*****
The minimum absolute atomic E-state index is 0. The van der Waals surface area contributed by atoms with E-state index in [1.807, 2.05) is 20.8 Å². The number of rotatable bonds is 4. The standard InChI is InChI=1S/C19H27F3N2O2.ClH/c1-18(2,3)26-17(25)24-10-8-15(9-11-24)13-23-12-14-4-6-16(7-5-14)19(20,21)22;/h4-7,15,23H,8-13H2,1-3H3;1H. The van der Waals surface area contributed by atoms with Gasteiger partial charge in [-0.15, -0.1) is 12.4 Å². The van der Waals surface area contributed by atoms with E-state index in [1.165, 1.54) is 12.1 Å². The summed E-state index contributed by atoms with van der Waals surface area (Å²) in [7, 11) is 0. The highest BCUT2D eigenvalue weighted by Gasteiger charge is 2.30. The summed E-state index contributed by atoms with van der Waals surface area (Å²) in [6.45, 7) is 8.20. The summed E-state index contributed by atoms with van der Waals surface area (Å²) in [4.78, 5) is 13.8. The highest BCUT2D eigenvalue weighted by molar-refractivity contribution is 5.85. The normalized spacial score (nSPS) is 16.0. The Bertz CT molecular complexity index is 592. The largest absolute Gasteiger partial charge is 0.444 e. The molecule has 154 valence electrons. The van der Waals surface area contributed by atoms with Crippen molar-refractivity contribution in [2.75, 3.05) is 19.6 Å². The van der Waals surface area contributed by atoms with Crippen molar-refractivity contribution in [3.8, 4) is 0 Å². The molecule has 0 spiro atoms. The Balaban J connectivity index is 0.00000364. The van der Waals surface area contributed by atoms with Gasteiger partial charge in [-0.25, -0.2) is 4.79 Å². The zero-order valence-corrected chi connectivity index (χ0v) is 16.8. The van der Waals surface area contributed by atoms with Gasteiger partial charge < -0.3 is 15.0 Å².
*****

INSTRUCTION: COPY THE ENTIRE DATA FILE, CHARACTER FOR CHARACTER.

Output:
The minimum absolute atomic E-state index is 0. The van der Waals surface area contributed by atoms with E-state index in [1.807, 2.05) is 20.8 Å². The number of rotatable bonds is 4. The standard InChI is InChI=1S/C19H27F3N2O2.ClH/c1-18(2,3)26-17(25)24-10-8-15(9-11-24)13-23-12-14-4-6-16(7-5-14)19(20,21)22;/h4-7,15,23H,8-13H2,1-3H3;1H. The van der Waals surface area contributed by atoms with Gasteiger partial charge in [-0.15, -0.1) is 12.4 Å². The van der Waals surface area contributed by atoms with E-state index in [1.165, 1.54) is 12.1 Å². The summed E-state index contributed by atoms with van der Waals surface area (Å²) in [7, 11) is 0. The highest BCUT2D eigenvalue weighted by Gasteiger charge is 2.30. The summed E-state index contributed by atoms with van der Waals surface area (Å²) in [6.45, 7) is 8.20. The summed E-state index contributed by atoms with van der Waals surface area (Å²) in [4.78, 5) is 13.8. The highest BCUT2D eigenvalue weighted by molar-refractivity contribution is 5.85. The normalized spacial score (nSPS) is 16.0. The Bertz CT molecular complexity index is 592. The largest absolute Gasteiger partial charge is 0.444 e. The molecule has 154 valence electrons. The van der Waals surface area contributed by atoms with Crippen molar-refractivity contribution in [2.75, 3.05) is 19.6 Å². The van der Waals surface area contributed by atoms with Crippen molar-refractivity contribution in [3.8, 4) is 0 Å². The molecule has 0 spiro atoms. The Balaban J connectivity index is 0.00000364. The van der Waals surface area contributed by atoms with Gasteiger partial charge in [-0.25, -0.2) is 4.79 Å². The zero-order valence-corrected chi connectivity index (χ0v) is 16.8. The van der Waals surface area contributed by atoms with Gasteiger partial charge < -0.3 is 15.0 Å².